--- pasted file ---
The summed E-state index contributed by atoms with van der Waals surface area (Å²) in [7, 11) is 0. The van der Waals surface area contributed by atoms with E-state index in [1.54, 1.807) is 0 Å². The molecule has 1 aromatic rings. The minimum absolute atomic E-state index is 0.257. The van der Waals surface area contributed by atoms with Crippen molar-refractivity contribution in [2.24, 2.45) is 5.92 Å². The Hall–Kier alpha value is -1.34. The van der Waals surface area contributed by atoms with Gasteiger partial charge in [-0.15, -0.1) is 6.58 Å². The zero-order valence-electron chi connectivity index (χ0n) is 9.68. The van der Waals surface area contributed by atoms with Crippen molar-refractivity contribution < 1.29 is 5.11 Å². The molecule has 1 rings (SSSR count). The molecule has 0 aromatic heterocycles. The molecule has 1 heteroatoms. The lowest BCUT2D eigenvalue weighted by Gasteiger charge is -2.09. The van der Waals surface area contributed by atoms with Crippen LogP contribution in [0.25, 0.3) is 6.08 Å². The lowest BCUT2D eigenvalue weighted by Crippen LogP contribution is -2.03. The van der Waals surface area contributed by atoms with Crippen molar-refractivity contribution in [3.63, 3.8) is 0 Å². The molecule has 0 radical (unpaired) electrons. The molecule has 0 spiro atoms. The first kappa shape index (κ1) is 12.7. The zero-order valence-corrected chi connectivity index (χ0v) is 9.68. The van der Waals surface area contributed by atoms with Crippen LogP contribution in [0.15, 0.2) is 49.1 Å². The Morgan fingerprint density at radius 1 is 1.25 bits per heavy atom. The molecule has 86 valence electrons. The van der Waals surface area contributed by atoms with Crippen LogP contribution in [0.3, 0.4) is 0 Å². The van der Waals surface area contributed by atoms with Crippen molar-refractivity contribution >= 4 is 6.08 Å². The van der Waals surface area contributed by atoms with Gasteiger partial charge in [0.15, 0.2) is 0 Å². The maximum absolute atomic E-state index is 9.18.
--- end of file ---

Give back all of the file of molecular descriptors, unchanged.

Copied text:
The summed E-state index contributed by atoms with van der Waals surface area (Å²) in [7, 11) is 0. The van der Waals surface area contributed by atoms with E-state index in [1.54, 1.807) is 0 Å². The molecule has 1 aromatic rings. The minimum absolute atomic E-state index is 0.257. The van der Waals surface area contributed by atoms with Crippen molar-refractivity contribution in [2.24, 2.45) is 5.92 Å². The Hall–Kier alpha value is -1.34. The van der Waals surface area contributed by atoms with Gasteiger partial charge in [-0.15, -0.1) is 6.58 Å². The zero-order valence-electron chi connectivity index (χ0n) is 9.68. The van der Waals surface area contributed by atoms with Crippen molar-refractivity contribution < 1.29 is 5.11 Å². The molecule has 1 rings (SSSR count). The molecule has 0 aromatic heterocycles. The molecule has 1 heteroatoms. The lowest BCUT2D eigenvalue weighted by Gasteiger charge is -2.09. The van der Waals surface area contributed by atoms with Crippen LogP contribution in [0.25, 0.3) is 6.08 Å². The lowest BCUT2D eigenvalue weighted by Crippen LogP contribution is -2.03. The van der Waals surface area contributed by atoms with Crippen molar-refractivity contribution in [3.63, 3.8) is 0 Å². The molecule has 0 radical (unpaired) electrons. The molecule has 0 spiro atoms. The first kappa shape index (κ1) is 12.7. The zero-order valence-corrected chi connectivity index (χ0v) is 9.68. The van der Waals surface area contributed by atoms with Crippen LogP contribution in [0.15, 0.2) is 49.1 Å². The Morgan fingerprint density at radius 1 is 1.25 bits per heavy atom. The molecule has 86 valence electrons. The van der Waals surface area contributed by atoms with Crippen LogP contribution in [0.3, 0.4) is 0 Å². The van der Waals surface area contributed by atoms with Crippen molar-refractivity contribution >= 4 is 6.08 Å². The van der Waals surface area contributed by atoms with Gasteiger partial charge in [0.15, 0.2) is 0 Å². The maximum absolute atomic E-state index is 9.18.